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This is today’s edition of The Download our weekday newsletter that provides a daily dose of what’s going on in the world of technology.

An ALS patient set a record for communicating via a brain implant

The news: Eight years ago, a patient lost her power of speech because of ALS, or Lou Gehrig’s disease, which causes progressive paralysis. Now, after volunteering to receive a brain implant, the woman has been able to rapidly communicate phrases at a rate approaching normal speech.

Why it matters: Even in an era of keyboards, thumb-typing, emojis, and internet abbreviations, speech remains the fastest form of human-to-human communication. The scientists from Stanford University say their volunteer smashed previous records by using the brain-reading implant to communicate at a rate of 62 words a minute, three times the previous best.

What’s next: Although the study has not been formally reviewed, experts have hailed the results as a significant breakthrough. The findings could pave the way for experimental brain-reading technology to leave the lab and become a useful product soon. Read the full story.

—Antonio Regalado

Resolving to live the Year of the Rabbit to the fullest

By Zeyi Yang, China reporter

This past Sunday was the Lunar New Year, the most important holiday for Chinese and several other Asian cultures. It’s supposed to be an opportunity for us to reset and seize new opportunities.

In that spirit, I’ve recently revisited some of my favorite China-focused MIT Technology Review stories from the last year and gone back to the people I interviewed. I asked them whether they’d resolved any troubling challenges, and what they’re hoping for in the Year of the Rabbit.

I’m very grateful to everyone who has let me tell their stories—which I hope have helped all of us understand more about tech and China and, more broadly, the people around us. Read the full story.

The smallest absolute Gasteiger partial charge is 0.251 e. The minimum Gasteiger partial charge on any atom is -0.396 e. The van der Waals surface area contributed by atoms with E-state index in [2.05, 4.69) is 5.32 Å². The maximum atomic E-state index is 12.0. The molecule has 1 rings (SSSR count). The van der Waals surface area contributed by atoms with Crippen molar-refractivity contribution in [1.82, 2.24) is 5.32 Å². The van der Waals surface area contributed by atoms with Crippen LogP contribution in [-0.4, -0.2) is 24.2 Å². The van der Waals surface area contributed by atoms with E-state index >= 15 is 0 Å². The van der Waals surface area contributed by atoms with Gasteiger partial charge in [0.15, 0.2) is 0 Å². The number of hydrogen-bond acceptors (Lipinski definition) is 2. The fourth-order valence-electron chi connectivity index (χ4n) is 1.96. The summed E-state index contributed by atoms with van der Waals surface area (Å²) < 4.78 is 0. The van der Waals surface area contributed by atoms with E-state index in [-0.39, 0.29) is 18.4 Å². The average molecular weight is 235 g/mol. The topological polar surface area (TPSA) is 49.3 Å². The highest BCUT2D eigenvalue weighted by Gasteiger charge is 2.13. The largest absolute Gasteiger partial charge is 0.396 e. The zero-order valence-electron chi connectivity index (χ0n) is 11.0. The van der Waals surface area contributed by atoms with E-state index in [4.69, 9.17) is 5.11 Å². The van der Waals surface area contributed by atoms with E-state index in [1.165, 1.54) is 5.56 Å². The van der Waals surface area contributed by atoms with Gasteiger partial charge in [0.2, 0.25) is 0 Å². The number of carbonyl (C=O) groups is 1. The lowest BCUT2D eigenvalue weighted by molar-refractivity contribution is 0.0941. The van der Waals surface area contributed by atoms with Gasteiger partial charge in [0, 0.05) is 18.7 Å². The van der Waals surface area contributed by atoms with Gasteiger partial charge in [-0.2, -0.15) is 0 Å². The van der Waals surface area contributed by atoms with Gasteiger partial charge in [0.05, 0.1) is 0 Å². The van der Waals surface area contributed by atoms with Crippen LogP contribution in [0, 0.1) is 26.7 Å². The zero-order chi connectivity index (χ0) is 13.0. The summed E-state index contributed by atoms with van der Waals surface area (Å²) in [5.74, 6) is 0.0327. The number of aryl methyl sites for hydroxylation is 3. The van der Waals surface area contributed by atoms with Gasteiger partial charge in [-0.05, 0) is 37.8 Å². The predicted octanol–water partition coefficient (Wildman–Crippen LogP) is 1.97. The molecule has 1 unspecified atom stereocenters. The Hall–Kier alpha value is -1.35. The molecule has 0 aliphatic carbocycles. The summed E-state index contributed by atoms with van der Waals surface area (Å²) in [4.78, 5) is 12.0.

Zeyi’s story is from China Report, his weekly newsletter covering all the major happenings in China. Sign up to receive it in your inbox every Tuesday.

The must-reads

I’ve combed the internet to find you today’s most fun/important/scary/fascinating stories about technology.

1 Germany and the US are sending tanks to Ukraine
They could help to usher in a turning point in the war with Russia. (BBC)
Ukraine’s anti-corruption agency is stepping up its efforts. (The Guardian)

2 The US Justice Department is suing Google (again)
It’s accusing the company of abusing its dominance in the digital advertising market. (Vox)
It’s unlikely it would ever actually break Google up, though. (Ars Technica)
Google is axing its spam exemption measures for political emails. (WP $)

3 Ticketmaster blamed a cyberattack for its Taylor Swift fiasco
But senators think its stranglehold on the ticket market is the real cause. (Bloomberg $)
Ticketmaster is the definition of a ticketing superpower. (Vox)

4 Crypto bank Silvergate is tanking
To the point that its future is now in serious doubt. (NY Mag $)
What’s next for crypto. (MIT Technology Review)

5 China is the world leader in facial recognition tech exports
Experts are worried the intrusive software can fuel human rights violations. (Wired $)

6 Amazon has warned staff not to share secrets with ChatGPT
It’s not clear how the system uses confidential company data. (Insider $)

7 How Nextdoor became a breeding ground for housing hostility
Neighbors quickly become enemies in a “permanent online cage match.” (Motherboard)

8 Artificial skin senses objects better than humans
It can even discern the kind of material it’s made of. (New Scientist $)

9 Meet the daters using questionnaires to screen potential matches
Champions say it helps them weed out romantic time-wasters. (The Guardian)
Here’s how the net’s newest matchmakers help you find love. (MIT Technology Review)

10 Online marketplace Zazzle is locked in a font war
The popular font “Blooming Elegant” is at the heart of it. (Slate $)

Quote of the day